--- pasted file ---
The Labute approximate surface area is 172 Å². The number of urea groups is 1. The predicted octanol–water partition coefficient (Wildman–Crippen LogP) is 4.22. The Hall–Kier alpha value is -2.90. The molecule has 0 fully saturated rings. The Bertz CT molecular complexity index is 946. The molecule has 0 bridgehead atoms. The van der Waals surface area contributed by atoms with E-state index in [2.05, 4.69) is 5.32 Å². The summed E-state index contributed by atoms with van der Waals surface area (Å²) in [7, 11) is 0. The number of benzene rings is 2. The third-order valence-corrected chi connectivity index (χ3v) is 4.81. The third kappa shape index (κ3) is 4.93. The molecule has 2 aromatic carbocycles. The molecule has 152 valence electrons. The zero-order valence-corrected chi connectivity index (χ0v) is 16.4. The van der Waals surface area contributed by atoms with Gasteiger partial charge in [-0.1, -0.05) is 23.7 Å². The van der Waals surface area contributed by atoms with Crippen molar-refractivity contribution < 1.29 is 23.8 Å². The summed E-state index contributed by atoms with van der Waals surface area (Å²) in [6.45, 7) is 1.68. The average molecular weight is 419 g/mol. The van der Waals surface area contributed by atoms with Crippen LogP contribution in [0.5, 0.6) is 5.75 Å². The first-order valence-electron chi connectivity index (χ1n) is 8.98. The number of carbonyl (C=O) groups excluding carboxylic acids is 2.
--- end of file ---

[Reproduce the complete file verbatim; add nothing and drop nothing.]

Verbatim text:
The Labute approximate surface area is 172 Å². The number of urea groups is 1. The predicted octanol–water partition coefficient (Wildman–Crippen LogP) is 4.22. The Hall–Kier alpha value is -2.90. The molecule has 0 fully saturated rings. The Bertz CT molecular complexity index is 946. The molecule has 0 bridgehead atoms. The van der Waals surface area contributed by atoms with E-state index in [2.05, 4.69) is 5.32 Å². The summed E-state index contributed by atoms with van der Waals surface area (Å²) in [7, 11) is 0. The number of benzene rings is 2. The third-order valence-corrected chi connectivity index (χ3v) is 4.81. The third kappa shape index (κ3) is 4.93. The molecule has 2 aromatic carbocycles. The molecule has 152 valence electrons. The zero-order valence-corrected chi connectivity index (χ0v) is 16.4. The van der Waals surface area contributed by atoms with Gasteiger partial charge in [-0.1, -0.05) is 23.7 Å². The van der Waals surface area contributed by atoms with Crippen molar-refractivity contribution < 1.29 is 23.8 Å². The summed E-state index contributed by atoms with van der Waals surface area (Å²) in [6.45, 7) is 1.68. The average molecular weight is 419 g/mol. The van der Waals surface area contributed by atoms with Crippen LogP contribution in [0.5, 0.6) is 5.75 Å². The first-order valence-electron chi connectivity index (χ1n) is 8.98. The number of carbonyl (C=O) groups excluding carboxylic acids is 2.